How to parent twins

So you found out you are having twins, and your next question is, "Now what?" How is parenting twins similar or different from parenting a single baby?

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  • My husband and I had planned on having three kids. At the ultrasound midway through my third pregnancy we got the unexpected news that we were having twins. At the end of that very long day I phoned a friend with twins. “Oh your life is going to change.” She said. “But you are going to have so much fun.” Whether the news that you are going to have twins is shocking and unexpected or everything you’ve ever wanted, parenting twins is a little different than parenting a singleton.

  • There are some things that aren’t that different: potty training, learning to dress yourself, shoe tying, etc., are pretty much the same from child to child. The method that works for one child might not work as well for another but the basic concepts are the same for everybody. For twins, you just get to do it twice. Some choose to double up. Others do one at a time; the method will vary with your personality and that of your children.

  • There are other things that are very different.

    • Strangers feel free to critique you. You will hear all sorts of strange comments from people you know and many you don’t. Some will be obnoxious, some will be kind, some will be painful, some will be ridiculous, and some won’t leave you alone and follow you through the store to make their point. You’ll need to develop a tough skin and maybe even have some preplanned comebacks for those who are extra inquisitive.

    • At first parenting twins is REALLY REALLY HARD. It gets easier, and better, and more fun, and is really really worth it. With more than one newborn in the house everyone will have less sleep, and less time to eat, shower, or even think. These first few months are exceptionally difficult. Do whatever you can to keep your sanity. Accept offers of help. Remember, no matter how awful it gets, after a few months, the babies will sleep more at night and you’ll find a routine of feeding, rocking, sleeping, and bathing that works for your family. You’ll again notice that the sun rises in the east. Those few months of terror will start to be forgotten in the adventure that lies ahead.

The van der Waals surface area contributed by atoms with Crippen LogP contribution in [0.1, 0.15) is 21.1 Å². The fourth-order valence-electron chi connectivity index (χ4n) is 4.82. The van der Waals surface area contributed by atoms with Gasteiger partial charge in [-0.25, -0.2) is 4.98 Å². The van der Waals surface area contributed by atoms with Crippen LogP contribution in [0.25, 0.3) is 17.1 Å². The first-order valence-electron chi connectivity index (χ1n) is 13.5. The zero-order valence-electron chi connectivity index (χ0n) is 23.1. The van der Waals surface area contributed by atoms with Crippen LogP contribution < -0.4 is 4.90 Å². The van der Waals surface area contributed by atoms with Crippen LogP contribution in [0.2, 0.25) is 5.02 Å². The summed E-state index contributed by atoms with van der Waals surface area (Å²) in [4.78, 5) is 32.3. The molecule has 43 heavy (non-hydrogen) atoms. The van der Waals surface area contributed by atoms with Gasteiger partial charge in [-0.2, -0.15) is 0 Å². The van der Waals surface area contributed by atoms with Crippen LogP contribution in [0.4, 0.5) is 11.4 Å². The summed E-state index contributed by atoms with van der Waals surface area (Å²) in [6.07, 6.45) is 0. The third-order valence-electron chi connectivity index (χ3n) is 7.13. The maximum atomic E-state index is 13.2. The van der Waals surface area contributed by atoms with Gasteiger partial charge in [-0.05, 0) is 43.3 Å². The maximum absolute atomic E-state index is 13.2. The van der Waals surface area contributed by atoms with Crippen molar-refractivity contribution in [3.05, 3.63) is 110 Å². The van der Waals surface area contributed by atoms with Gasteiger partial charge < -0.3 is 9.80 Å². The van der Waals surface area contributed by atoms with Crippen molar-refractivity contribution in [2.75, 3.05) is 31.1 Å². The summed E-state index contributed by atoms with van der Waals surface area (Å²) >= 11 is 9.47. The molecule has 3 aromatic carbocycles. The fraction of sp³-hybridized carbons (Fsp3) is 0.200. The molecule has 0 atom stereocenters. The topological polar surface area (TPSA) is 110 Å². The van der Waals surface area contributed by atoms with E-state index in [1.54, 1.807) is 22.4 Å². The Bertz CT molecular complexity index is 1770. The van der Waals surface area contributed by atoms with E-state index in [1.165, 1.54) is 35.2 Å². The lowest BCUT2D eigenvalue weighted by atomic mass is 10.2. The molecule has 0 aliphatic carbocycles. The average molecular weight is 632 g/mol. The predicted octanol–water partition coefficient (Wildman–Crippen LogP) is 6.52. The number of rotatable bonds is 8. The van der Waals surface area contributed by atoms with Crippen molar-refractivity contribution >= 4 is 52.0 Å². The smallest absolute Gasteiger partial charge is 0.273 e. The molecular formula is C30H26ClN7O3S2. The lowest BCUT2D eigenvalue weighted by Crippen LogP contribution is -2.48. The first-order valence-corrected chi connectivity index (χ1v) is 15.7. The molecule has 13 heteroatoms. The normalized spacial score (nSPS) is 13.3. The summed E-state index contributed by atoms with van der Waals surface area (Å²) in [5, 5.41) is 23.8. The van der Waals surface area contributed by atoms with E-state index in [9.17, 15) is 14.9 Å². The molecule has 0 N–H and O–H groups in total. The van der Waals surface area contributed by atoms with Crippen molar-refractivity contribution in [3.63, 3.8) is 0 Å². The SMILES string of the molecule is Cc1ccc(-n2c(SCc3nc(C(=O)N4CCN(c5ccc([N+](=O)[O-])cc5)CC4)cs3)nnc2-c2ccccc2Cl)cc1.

• Never underestimate what two minds put together can accomplish. Two can outsmart any child-proofing measure doubly fast. At a very young age my twins could climb out of and into each other’s cribs, unlock any childproof doors, climb high enough to reach items placed far out of reach, and many other feats of naughtiness that my singleton children could only dream of.

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  • Once you have survived the terrible two’s and threes, life throws new curveballs at you. You have to decide when and where to separate your twins. Do you want them in different classes at church? At school? To have individual parties and events and friends? Do you want them together as much as possible to take care of each other? There is no universal rule that fits everyone. Are your twins boys, girls, or boy/girl? Do they work well together, rely on each other, or do they want their own friends, parties, etc.?

  • Each new stage has its own learning curve. You need to be willing to ask for help, talk to your family, and make decisions about what is best together. Parenting twins is a blessing. One of the hardest blessings I’ve ever had, but when two sit on your lap and say “I love you mom.” It is oh so very worth it.

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Liz Stone used to try to be a perfect mother, but she found much more happiness in learning a lesson from each mistake.

Website: http://www.lizhallstone.blogspot.com

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